As an example – “Agile” – has surfaced as a viable methodology that promises delivery of a software project in near real-time within a fast-moving and poorly defined environment. Agile teams have learned how to work with short tactical deliverables. Agile teams know how to fail fast, and recover quickly. If, for example, a manufacturing company is to use SAAS and then become dependent on an external system for logistics management, the reality is that changes in the external logistics system will happen at the worst possible time, be unpredictable, impact on business systems, and could be very disruptive to operations. A responsive software development capability to reconfigure business systems and processes might be needed to mitigate this risk. While Agile might appear to be the right approach, it (Agile) is not necessarily very easy or practical to implement across company boundaries. Agile can require a change in culture and demands a very close level of collaboration between your business stakeholders and the developers for success.

Gartner has referred to “bimodal” IT as a mode of IT management that requires the simultaneous stewardship of the core enterprise and manufacturing systems using traditional IT practices, while at the same time embracing fast-moving innovation and change on the technological “edge”. Bimodal IT highlights the fact that traditional IT organisational capabilities are inadequate for certain fast-changing requirements. The question is then how to structure and prepare the new manufacturing IT organisation for this scenario?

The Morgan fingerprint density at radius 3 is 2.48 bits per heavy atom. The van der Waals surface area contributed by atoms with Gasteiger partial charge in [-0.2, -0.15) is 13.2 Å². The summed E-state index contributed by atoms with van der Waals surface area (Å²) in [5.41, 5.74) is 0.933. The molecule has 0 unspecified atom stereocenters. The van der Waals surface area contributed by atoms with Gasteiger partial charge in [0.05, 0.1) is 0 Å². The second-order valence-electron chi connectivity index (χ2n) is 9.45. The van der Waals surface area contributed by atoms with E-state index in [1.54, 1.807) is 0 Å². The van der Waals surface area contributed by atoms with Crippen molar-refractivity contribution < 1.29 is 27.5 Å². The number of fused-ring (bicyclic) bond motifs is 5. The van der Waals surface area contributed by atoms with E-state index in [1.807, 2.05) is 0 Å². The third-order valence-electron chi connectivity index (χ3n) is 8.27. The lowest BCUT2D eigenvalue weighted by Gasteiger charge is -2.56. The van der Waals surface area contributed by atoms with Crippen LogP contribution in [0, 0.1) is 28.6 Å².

In the new technological world, virtual teams enabled through modern collaboration technologies will no longer be the exception. Again, if your experience has been with in-house and local service providers, is your IT organisation ready for the world of virtual collaboration with specialists around the world?

The manufacturing CIO has many challenges and will need to be prepared for this changing environment. He or she will need to take ownership of the organisational transformation that is needed.

As with all change, a starting point is a realistic assessment of the current IT capabilities both in-house and outsourced. Identify silos that need to be broken down. How well is your outsourced provider adapting to new technology trends in terms of their own organisation and processes? Ask your service providers about their strategy to adopt Agile, and then ask them in detail how they intend to implement these together with your business people. Question your service providers and system integrators about how they see DevOps being implemented on your behalf. Ask them about their understanding of bimodal IT and how they plan to create new value from this strategy and how you will benefit.

Once an assessment is made of your internal capabilities, and that of the outsourced IT partners, you can start to formulate a roadmap to tackle the future organisational requirements. One thing is certain, the change will accelerate and there will be no end to the impact technology innovation will have on manufacturing in the future. Technology will increasingly be at the heart of your organisation and this demands that you plan and implement an organisational design that will fully enable and exploit this.

This article was first published on SA Instrumentation and Control.